Attention autism

What will the speech and language therapist do?

  • model each stage of the programme so that parents/practitioners understand what to do
  • agree when to move on to the next stage and provide information on suggested activities
  • answer any questions you have
  • the therapist may also be working with your child and/or providing information on other approaches that can be used, such as supporting language and communication through play, or using symbols/key word signing.
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What is attention autism?

  • A four stage programme developed over many years by Gina Davies, speech and language therapist and autism expert.
  • Uses visually interesting toys and activities to engage children who find it difficult to attend to adult chosen activities.
  • The sessions are fun and do not put pressure on the child to say or do anything, instead the adult tries to motivate the child to want to watch and join in.
  • The aim is to establish the essential skills of listening and joint attention, and being part of a group, as essential building blocks for future learning.


Why use this approach?

  • Works to the child’s strengths, using toys and activities that are visually appealing.
  • Low-demand - the aim is to motivate the child to watch, and later join in if they want to.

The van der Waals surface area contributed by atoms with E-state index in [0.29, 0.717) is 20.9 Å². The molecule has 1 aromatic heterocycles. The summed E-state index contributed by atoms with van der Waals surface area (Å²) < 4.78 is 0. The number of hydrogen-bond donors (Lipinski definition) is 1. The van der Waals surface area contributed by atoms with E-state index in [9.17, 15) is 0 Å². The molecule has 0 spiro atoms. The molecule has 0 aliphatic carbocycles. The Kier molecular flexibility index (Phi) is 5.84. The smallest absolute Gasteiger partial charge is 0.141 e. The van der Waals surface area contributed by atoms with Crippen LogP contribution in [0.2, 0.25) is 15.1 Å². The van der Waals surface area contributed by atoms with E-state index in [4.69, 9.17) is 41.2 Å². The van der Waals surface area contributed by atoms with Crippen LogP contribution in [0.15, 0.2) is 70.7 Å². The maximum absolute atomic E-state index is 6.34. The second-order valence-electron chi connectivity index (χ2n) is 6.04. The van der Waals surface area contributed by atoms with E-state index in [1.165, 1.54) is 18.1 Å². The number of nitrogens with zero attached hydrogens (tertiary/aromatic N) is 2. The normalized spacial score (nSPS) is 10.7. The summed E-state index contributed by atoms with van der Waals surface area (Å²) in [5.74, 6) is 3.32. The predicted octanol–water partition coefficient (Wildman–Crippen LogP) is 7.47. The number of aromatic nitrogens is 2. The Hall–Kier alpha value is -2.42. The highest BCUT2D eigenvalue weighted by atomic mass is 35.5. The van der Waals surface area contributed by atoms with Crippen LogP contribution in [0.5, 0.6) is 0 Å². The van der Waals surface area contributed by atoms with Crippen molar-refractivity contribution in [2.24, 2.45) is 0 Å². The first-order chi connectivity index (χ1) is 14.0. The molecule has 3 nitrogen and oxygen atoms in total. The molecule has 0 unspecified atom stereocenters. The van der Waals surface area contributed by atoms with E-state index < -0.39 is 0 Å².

• Gradual - starting from a very short activity at stage 1 and moving on when the child is ready.

The programme works alongside other approaches for children with social communication and/or language difficulties.

What can I do to help?

The programme is designed to be fun and simple, and can be carried out at home as well as in pre-school and school settings in a group.

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Getting started at stage one - the attention bucket

  • Have three toys in the bucket (the aim is to obscure the toys, so if you don’t have a bucket, you can use a box/bowl/bag). Mix the toys up so it’s not the same ones every day. Use a song to introduce the activity. You only sing the song once: There is something in my bucket, in my bucket, in my bucket, there is something in my bucket, I wonder what it is?
  • Show great interest and anticipation!
  • Take a toy out, show the toy, show what it does, admire it! Use simple language to label it, and say what it does, and add simple gestures.
  • For example, “It’s spinning round…..a windmill…a windmill with lights!...flashing lights, wow!...a spinning windmill with flashing lights.”
  • Put the toy back. Repeat for the other two toys.
  • Then put the bucket away.
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Top tips

  • everyone in the room is involved in the activity
  • the supporting adult/s have an important role demonstrating the skills of watching and showing interest and sharing enjoyment
  • the focus of the supporting adult’s attention needs to be on the leading adult, showing the child what to do instead of telling them to look
  • the child does not need to sit or even watch, though we are working towards this
  • in stage one the leading adult shows appealing toys to motivate the child to look, however the child is not given these toys to play with
  • it’s best if the attention bucket is a regular activity that takes place most days at the same time
  • follow the attention bucket with a favourite activity.

Paediatric Speech and Language Therapy Department

Telephone: 01202 443208
Email: dhc.slt.queries@nhs.net

Attention and listening